Insights & News

E-Discovery Alert
New Guidance on Collecting Data From Personal
Electronic Devices During Discovery

October 01, 2014
Client Alert
The First District Court of Appeal of Florida recently issued a potentially instructive opinion that may provide a helpful road map for civil litigants seeking to obtain data from a party’s personal cell phone.

In Antico v. Sindt Trucking, Inc.,1 a wrongful death action brought on behalf of a woman killed in a car accident, the court affirmed a trial court order that granted Defendants’ motion to permit its expert to examine the decedent’s cell phone to determine whether she was using the phone at the time of the crash. Defendants supported their request with phone records and witness testimony.

The trial court’s order allowed Defendants’ expert to examine the cell phone in the presence of Plaintiff’s counsel, permitted counsel to videotape the inspection, and set forth the following steps for extraction, review and production of the information:
  1. Install write-protect software to ensure the phone's hard drive could not be altered during the inspection.
  2. Download the contents of the phone's hard drive, making a master copy, a review copy, and a copy for Plaintiff’s counsel.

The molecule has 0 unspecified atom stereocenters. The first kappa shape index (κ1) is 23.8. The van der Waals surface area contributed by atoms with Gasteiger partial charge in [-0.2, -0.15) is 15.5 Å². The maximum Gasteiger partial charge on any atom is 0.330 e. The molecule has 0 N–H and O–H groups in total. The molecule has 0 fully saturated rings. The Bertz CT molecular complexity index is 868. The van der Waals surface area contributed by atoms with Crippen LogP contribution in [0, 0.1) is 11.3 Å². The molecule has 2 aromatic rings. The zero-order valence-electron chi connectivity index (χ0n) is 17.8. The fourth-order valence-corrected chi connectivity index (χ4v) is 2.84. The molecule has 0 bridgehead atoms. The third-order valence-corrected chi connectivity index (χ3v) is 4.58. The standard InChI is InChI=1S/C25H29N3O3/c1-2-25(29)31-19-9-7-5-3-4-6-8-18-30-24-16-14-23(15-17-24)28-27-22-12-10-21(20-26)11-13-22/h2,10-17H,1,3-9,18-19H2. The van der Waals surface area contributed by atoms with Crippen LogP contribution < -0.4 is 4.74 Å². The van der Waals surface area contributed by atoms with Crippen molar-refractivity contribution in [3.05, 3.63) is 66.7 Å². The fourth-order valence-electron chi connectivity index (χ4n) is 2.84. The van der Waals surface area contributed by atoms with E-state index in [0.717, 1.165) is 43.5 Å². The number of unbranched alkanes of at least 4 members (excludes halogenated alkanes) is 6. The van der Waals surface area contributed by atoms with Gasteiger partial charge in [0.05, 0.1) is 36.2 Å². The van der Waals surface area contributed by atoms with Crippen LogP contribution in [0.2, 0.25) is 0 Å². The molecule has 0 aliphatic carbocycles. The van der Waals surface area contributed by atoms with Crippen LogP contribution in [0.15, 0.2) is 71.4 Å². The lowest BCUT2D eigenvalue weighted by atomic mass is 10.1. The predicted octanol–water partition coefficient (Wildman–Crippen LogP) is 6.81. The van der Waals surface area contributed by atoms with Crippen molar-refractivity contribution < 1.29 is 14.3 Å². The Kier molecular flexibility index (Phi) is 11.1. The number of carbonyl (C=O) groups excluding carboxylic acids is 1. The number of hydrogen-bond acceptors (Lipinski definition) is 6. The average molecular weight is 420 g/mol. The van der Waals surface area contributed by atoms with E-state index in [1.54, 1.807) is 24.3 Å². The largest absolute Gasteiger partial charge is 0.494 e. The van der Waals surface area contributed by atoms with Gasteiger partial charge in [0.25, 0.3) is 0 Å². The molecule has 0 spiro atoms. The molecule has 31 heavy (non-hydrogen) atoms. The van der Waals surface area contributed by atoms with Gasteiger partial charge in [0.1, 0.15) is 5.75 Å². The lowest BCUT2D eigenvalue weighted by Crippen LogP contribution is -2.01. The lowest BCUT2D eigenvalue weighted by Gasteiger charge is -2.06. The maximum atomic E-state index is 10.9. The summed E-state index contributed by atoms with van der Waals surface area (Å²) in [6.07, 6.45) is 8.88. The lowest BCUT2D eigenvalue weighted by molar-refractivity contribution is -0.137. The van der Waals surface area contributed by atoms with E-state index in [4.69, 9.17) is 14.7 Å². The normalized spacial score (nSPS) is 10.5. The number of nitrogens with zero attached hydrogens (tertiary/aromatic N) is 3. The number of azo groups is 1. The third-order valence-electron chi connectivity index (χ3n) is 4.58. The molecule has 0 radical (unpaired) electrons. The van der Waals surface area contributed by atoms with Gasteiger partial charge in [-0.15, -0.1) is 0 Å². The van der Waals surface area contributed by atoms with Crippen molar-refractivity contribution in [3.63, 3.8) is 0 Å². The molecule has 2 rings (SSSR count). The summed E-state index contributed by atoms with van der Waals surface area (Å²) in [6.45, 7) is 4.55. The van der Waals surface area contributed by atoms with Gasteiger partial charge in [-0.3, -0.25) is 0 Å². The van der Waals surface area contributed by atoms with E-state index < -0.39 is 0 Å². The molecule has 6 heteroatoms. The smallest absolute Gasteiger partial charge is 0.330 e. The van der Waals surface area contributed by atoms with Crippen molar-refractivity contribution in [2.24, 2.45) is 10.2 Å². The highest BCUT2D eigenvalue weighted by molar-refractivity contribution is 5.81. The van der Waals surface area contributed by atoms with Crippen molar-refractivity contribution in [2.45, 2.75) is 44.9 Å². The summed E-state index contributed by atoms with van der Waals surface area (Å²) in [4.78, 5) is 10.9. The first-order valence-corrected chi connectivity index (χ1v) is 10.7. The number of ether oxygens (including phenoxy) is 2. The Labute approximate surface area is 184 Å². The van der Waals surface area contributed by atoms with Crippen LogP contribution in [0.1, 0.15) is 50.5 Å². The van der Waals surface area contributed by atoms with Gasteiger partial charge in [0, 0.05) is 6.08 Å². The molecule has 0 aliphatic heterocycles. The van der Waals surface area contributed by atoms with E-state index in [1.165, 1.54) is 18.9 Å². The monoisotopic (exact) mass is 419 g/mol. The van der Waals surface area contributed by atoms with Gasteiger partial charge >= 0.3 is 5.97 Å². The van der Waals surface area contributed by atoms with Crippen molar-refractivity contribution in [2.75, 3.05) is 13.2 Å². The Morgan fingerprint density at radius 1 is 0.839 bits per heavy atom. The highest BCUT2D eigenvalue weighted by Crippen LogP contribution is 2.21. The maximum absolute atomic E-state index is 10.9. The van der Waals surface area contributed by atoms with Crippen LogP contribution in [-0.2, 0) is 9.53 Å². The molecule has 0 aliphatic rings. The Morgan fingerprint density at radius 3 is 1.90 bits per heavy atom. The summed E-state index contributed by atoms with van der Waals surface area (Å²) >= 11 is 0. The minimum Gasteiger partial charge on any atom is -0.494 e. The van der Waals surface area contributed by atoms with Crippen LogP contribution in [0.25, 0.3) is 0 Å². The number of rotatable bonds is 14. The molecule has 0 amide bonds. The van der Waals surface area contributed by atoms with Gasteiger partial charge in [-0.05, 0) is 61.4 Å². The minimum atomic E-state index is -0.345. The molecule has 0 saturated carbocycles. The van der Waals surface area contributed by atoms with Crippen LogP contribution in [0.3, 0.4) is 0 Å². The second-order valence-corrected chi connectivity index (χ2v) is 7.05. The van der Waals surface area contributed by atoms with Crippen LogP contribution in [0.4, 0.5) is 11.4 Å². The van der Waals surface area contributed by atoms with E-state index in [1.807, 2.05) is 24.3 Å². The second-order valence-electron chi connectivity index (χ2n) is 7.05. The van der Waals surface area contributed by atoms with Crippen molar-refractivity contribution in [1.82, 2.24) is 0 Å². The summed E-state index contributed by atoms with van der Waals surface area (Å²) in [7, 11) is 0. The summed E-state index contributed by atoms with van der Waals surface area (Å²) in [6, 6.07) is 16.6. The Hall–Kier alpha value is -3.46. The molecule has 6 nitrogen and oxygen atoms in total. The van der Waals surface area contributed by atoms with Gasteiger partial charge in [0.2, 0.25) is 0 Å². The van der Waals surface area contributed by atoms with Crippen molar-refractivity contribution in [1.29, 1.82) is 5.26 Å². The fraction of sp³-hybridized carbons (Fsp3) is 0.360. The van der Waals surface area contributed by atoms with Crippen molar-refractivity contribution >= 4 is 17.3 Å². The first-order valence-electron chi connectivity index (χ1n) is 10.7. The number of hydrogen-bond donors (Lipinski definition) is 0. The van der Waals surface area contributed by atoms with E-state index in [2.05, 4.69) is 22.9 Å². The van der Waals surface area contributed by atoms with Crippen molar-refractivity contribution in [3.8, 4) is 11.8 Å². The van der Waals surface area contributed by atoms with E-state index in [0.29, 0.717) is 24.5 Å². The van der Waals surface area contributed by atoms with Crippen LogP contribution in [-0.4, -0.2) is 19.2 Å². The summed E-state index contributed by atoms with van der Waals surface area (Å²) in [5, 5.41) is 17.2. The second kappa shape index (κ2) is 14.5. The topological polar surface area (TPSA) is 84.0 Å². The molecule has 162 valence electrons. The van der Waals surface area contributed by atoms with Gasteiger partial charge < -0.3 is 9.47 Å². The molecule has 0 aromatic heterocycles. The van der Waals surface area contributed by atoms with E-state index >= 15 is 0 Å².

3. Return the phone to Plaintiff’s counsel immediately after copying the hard drive.
  4. Review only the data on the hard drive for the nine-hour period permitted by the Court (including call records, text messages, web searches, emails sent and received, uploads, downloads, data changes and GPS data).
  5. Summarize the data reviewed, including its type, use, date and time, and any other information deemed relevant.
  6. Provide the summary to Plaintiff’s counsel prior to disseminating any more specific findings. Plaintiff’s counsel had ten days from service to object to the release of any or all of the data, citing grounds for each objection.
  7. In the absence of any objections, Defendants’ expert could release the findings to Defendants’ counsel.

The appellate court found that the trial court’s order struck the proper balance between Defendants’ substantial interests and right to obtain relevant information and the decedent’s privacy interests. In affirming this order, the District Court of Appeal of Florida has given litigants a potentially helpful resource for setting the parameters of data extraction and review from personal electronic devices.

1— So. 3d —, No. 1D14–277, 2014 WL 5099433 (Fla. Dist. Ct. App. Oct. 13, 2014)

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